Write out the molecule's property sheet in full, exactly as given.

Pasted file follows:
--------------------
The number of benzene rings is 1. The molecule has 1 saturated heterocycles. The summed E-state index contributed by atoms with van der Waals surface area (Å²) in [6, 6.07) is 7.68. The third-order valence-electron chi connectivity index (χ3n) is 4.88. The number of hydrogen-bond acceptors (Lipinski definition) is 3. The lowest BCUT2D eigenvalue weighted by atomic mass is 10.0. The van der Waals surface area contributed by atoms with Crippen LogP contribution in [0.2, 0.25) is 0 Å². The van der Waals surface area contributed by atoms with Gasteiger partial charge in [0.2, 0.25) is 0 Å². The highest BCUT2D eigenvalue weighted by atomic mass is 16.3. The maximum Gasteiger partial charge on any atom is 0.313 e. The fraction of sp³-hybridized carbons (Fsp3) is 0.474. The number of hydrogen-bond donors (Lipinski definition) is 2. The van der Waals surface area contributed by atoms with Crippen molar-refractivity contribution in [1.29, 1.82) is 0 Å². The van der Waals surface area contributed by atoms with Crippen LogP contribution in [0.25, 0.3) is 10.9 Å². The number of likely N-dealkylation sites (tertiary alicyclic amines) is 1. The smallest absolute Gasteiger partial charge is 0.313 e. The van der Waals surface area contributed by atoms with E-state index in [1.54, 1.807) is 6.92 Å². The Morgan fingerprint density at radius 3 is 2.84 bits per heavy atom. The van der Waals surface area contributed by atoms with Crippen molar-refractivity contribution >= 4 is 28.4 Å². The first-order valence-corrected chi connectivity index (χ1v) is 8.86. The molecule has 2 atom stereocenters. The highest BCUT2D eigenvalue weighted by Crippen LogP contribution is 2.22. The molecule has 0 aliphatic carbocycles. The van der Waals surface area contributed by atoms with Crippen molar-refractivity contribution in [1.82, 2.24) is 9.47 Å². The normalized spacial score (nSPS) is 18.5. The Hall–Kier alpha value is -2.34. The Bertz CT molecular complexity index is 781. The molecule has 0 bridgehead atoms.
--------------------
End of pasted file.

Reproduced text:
The number of benzene rings is 1. The molecule has 1 saturated heterocycles. The summed E-state index contributed by atoms with van der Waals surface area (Å²) in [6, 6.07) is 7.68. The third-order valence-electron chi connectivity index (χ3n) is 4.88. The number of hydrogen-bond acceptors (Lipinski definition) is 3. The lowest BCUT2D eigenvalue weighted by atomic mass is 10.0. The van der Waals surface area contributed by atoms with Crippen LogP contribution in [0.2, 0.25) is 0 Å². The van der Waals surface area contributed by atoms with Gasteiger partial charge in [0.2, 0.25) is 0 Å². The highest BCUT2D eigenvalue weighted by atomic mass is 16.3. The maximum Gasteiger partial charge on any atom is 0.313 e. The fraction of sp³-hybridized carbons (Fsp3) is 0.474. The number of hydrogen-bond donors (Lipinski definition) is 2. The van der Waals surface area contributed by atoms with Crippen molar-refractivity contribution in [1.29, 1.82) is 0 Å². The van der Waals surface area contributed by atoms with Crippen LogP contribution in [0.25, 0.3) is 10.9 Å². The number of likely N-dealkylation sites (tertiary alicyclic amines) is 1. The smallest absolute Gasteiger partial charge is 0.313 e. The van der Waals surface area contributed by atoms with E-state index in [1.54, 1.807) is 6.92 Å². The Morgan fingerprint density at radius 3 is 2.84 bits per heavy atom. The van der Waals surface area contributed by atoms with Crippen molar-refractivity contribution >= 4 is 28.4 Å². The first-order valence-corrected chi connectivity index (χ1v) is 8.86. The molecule has 2 atom stereocenters. The highest BCUT2D eigenvalue weighted by Crippen LogP contribution is 2.22. The molecule has 0 aliphatic carbocycles. The van der Waals surface area contributed by atoms with Crippen molar-refractivity contribution in [1.82, 2.24) is 9.47 Å². The normalized spacial score (nSPS) is 18.5. The Hall–Kier alpha value is -2.34. The Bertz CT molecular complexity index is 781. The molecule has 0 bridgehead atoms.